Ahlswede said she only had one person rescind their application after forms were amended last July to warn patients their information could be subpoenaed by the federal government. “The usual reaction was, ‘The federal government has always claimed the right to prosecute medical marijuana patients and the [Gonzalez v. Raich] Supreme Court decision upheld that right, so the Supreme Court just maintained the status quo,’” she said.
Previous to the state program, San Francisco and Santa Cruz counties had ID card programs that returned or destroyed all patient and doctor records once an ID was issued. A November 11 letter from Santa Cruz Health Services Agency director Rama Khalsa urged CDHS to adopt Santa Cruz’s model, saying her office had received no complaints about their program from law enforcement, patients, caregivers or doctors. See
ASA has launched a statewide campaign to urge California Department of Health Services to better protect patient privacy,
At this time, ASA is not contacting individual counties, but ASA’s Kris Hermes says, “We are supporting our grassroots in approaching their county officials on this issue. We are also working in collaboration with Aaron Smith, and Safe Access Now, to educate counties on issues of ID card implementation and confidentiality.”
Humboldt County is in the process of re-working their program after being informed by the Civil Liberties Monitoring Project (CLMP) in Redway of the change in state guidelines. Dr. Ann Lindsay of the Humboldt County Health department said only 200 people had signed up for the program, mostly elderly people who needed cards to get medicine from co-operatives. The Humboldt/Del Norte medical board also reportedly objected to the new record-keeping requirements. CLMP is not necessarily recommending patients and caregivers sign up for the voluntary ID cards and continues to defend the rights of those who chose not to register with the program.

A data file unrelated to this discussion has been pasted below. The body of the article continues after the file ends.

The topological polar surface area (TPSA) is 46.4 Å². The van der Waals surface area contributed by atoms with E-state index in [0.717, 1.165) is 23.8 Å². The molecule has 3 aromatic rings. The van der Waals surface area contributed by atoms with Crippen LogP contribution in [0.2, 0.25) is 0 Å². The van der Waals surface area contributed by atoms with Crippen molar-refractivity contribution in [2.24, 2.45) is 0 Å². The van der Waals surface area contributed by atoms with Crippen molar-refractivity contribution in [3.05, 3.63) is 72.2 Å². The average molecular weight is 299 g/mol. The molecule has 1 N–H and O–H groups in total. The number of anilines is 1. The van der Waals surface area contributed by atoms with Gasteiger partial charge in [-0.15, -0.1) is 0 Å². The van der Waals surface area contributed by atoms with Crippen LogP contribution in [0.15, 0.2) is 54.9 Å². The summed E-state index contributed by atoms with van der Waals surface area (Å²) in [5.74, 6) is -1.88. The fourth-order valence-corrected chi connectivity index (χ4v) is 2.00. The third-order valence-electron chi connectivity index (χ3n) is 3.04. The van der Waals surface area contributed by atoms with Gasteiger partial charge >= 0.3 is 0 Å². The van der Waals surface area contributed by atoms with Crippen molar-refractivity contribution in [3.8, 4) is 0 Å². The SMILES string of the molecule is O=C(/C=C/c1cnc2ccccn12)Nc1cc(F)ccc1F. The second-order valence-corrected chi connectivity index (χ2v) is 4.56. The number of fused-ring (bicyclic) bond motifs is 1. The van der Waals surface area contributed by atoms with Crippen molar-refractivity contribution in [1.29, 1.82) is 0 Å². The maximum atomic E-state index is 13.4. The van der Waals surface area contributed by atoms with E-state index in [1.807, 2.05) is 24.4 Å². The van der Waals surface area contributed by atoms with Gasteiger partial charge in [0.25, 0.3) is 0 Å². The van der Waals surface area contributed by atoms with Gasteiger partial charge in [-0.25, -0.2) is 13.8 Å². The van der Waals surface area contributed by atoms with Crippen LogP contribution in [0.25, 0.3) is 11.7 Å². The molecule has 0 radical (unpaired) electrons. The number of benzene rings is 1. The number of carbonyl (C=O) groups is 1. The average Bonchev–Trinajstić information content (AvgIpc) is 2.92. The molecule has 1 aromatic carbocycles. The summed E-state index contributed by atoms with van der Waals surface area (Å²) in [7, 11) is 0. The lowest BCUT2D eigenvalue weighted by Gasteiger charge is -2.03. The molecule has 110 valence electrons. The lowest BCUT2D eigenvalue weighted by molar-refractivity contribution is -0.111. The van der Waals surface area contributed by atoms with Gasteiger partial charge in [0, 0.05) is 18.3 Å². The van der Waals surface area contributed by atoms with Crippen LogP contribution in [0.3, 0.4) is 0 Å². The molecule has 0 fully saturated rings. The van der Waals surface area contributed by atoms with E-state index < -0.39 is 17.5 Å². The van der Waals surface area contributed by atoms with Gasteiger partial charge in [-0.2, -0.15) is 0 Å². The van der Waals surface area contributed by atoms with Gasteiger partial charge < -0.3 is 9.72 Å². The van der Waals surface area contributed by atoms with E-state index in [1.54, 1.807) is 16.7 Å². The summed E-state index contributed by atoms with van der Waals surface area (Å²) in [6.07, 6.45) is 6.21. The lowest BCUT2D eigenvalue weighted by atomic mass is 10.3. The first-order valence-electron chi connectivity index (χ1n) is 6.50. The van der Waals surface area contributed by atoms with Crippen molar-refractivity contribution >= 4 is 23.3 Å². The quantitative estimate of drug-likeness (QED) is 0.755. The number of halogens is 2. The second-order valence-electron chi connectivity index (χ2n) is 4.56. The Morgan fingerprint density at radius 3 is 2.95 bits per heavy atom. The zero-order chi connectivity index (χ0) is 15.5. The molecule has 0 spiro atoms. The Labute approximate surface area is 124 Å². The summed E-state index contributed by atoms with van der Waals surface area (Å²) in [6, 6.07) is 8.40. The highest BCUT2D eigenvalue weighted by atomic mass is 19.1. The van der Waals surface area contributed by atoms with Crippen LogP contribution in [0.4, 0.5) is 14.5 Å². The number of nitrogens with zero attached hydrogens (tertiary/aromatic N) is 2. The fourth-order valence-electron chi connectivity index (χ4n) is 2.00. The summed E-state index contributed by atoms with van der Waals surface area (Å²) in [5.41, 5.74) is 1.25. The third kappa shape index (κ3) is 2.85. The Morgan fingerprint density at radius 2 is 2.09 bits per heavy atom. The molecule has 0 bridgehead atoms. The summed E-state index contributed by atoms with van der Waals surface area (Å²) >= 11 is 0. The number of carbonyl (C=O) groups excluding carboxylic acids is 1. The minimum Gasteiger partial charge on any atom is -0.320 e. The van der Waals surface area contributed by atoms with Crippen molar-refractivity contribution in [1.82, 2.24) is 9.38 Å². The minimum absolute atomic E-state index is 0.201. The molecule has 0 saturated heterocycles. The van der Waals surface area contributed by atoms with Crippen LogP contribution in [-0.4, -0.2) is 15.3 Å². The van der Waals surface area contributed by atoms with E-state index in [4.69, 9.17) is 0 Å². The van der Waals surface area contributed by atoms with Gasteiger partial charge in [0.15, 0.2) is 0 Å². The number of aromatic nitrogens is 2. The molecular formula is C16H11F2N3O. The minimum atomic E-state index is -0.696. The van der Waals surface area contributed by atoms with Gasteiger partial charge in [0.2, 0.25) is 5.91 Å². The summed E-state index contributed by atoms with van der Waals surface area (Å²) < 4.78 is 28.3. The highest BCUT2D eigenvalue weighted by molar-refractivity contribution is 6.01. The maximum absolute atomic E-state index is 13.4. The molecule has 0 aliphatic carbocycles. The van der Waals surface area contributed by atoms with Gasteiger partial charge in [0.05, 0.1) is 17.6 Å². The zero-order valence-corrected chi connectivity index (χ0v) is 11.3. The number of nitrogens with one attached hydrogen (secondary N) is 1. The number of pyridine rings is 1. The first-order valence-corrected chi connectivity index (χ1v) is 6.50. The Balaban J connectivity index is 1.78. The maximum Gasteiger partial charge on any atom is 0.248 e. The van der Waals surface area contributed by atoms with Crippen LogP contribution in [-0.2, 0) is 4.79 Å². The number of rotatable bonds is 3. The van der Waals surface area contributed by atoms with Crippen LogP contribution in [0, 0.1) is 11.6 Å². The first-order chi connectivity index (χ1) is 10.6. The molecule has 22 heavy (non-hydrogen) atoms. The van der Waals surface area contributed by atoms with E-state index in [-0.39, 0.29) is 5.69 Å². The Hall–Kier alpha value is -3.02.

In a bizarre development, the owner of Palm Desert’s CannaHelp dispensary struck a deal with city officials to require all of its customers to get a Riverside county card within 30 days. The agreement came as the City Council was about to consider revoking the dispensary’s business license, according to The Desert Sun newspaper.
Dispensary owner Stacy Hochanadel said most of his more than 500 clients appear willing to sign up, and about 10 percent already have cards. He was concerned about the 60 to 80 dispensary clients who live outside Riverside County. But Summer Glenney, a Loma Linda resident, opposes making the cards mandatory, mostly out of concerns for patient confidentiality.
Victoria Jauregui Burns, program chief for Riverside County’s medical marijuana program, told The Sun she would make every effort to safeguard patients’ personal information, even from federal investigators. “They would have to have a subpoena or search warrant, and then we would call counsel,” Burns said.
CannaHelp’s agreement with the city didn’t protect them from a federal raid on March 14. No arrests were made but plants and medicine were confiscated.